U.S. trade gap surged 17.8% in October as exports weakened, imports jumped


The U.S. trade deficit widened sharply in October as exports weakened following a summer surge, and imports jumped, setting up a likely drag on overall economic growth in the final months of 2016.

The trade gap for goods and services surged 17.8% from a month earlier to a seasonally adjusted $42.6 billion in October, the Commerce Department said Tuesday. That was the steepest one-month rise since March 2015, and took the deficit to its highest level since June. Economists had expected an October trade gap of $42.1 billion.

Looking ahead, “I would expect the trade deficit to widen next year, as solid domestic demand will boost imports and a renewed appreciation in the dollar will limit the strength in exports,” Amherst Pierpont Securities chief economist Stephen Stanley said in a note to clients.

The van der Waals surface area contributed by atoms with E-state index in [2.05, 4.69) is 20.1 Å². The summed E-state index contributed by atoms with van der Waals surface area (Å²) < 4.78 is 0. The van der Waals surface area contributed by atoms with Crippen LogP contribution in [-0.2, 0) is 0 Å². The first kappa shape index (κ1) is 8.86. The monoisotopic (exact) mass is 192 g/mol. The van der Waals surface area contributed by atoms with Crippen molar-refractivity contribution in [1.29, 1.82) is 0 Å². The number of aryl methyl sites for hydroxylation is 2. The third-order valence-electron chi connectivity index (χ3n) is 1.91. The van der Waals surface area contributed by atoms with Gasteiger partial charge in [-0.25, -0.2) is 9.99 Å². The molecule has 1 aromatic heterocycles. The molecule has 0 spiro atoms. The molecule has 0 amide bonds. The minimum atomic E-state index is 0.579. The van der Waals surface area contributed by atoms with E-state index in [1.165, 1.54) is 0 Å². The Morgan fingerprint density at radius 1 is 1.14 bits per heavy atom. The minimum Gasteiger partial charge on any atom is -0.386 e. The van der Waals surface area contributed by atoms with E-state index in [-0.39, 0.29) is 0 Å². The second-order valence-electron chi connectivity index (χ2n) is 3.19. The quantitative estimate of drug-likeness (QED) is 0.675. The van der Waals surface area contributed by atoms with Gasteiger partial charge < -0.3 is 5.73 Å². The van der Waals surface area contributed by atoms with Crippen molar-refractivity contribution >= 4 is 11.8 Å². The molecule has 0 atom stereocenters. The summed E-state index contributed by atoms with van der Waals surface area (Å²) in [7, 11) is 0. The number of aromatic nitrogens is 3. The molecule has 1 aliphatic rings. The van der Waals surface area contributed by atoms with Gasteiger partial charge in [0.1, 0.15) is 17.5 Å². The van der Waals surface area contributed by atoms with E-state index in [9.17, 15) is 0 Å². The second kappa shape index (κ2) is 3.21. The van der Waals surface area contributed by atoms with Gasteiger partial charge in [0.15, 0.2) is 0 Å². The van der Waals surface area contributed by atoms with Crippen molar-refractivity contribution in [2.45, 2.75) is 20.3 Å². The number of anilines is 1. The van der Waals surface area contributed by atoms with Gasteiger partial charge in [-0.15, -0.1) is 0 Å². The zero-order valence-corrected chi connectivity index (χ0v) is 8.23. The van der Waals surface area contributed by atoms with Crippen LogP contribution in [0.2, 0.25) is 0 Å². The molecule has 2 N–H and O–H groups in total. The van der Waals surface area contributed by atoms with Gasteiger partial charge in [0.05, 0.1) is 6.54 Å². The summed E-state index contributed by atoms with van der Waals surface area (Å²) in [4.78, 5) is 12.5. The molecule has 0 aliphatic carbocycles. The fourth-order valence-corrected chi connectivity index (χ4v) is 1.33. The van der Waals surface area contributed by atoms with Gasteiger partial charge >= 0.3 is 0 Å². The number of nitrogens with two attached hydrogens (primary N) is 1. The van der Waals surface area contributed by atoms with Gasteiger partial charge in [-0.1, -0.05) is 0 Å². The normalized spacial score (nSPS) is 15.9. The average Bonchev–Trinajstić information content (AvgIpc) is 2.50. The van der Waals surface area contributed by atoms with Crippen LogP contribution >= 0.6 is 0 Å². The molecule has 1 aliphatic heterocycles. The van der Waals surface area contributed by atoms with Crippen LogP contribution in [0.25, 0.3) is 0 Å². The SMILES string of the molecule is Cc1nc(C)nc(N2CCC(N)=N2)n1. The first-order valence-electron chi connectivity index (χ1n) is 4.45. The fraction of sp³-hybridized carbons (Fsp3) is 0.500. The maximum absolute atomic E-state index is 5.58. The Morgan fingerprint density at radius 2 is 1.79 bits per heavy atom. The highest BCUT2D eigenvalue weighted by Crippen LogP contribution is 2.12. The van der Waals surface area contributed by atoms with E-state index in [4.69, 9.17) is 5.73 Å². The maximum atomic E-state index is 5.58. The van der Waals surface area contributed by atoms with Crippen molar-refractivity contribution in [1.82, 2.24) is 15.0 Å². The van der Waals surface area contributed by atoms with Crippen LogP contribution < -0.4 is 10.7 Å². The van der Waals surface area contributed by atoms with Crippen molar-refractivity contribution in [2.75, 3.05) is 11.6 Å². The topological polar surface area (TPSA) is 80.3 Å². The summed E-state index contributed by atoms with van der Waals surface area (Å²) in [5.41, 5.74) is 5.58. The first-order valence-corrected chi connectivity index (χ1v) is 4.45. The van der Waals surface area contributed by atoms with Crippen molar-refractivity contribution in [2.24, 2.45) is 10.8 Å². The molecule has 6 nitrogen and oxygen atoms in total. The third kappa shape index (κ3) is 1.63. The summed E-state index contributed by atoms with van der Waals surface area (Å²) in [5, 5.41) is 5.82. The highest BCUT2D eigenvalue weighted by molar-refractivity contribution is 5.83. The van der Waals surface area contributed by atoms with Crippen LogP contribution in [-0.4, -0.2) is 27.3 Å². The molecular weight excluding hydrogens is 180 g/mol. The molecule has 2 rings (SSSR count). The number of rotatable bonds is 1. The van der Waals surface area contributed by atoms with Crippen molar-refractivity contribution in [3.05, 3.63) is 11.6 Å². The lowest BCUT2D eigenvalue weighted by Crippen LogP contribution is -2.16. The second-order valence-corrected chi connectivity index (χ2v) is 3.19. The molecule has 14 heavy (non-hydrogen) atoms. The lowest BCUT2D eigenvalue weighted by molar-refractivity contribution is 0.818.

Exports fell 1.8% from September, the largest drop since January, and imports rose 1.3% in October. The fall in exports included declining shipments of soybeans, corn and consumer goods while the import rise included stronger domestic demand for foreign-made pharmaceuticals, cellphones and capital goods.

On a non-seasonally adjusted basis, imports from China and Mexico hit their highest levels in a year. Exports to China were the most since December 2013 and exports to Japan were at the highest level since August 2014.

The value of petroleum imports, seasonally adjusted, was the highest in 13 months as oil prices marched higher. On a non-seasonally adjusted basis, the U.S. in October imported a daily average of 7.3 million barrels of crude oil, down from 7.9 million a day in September but at a higher per-unit price of $40.01 in October versus $39.02 in September.

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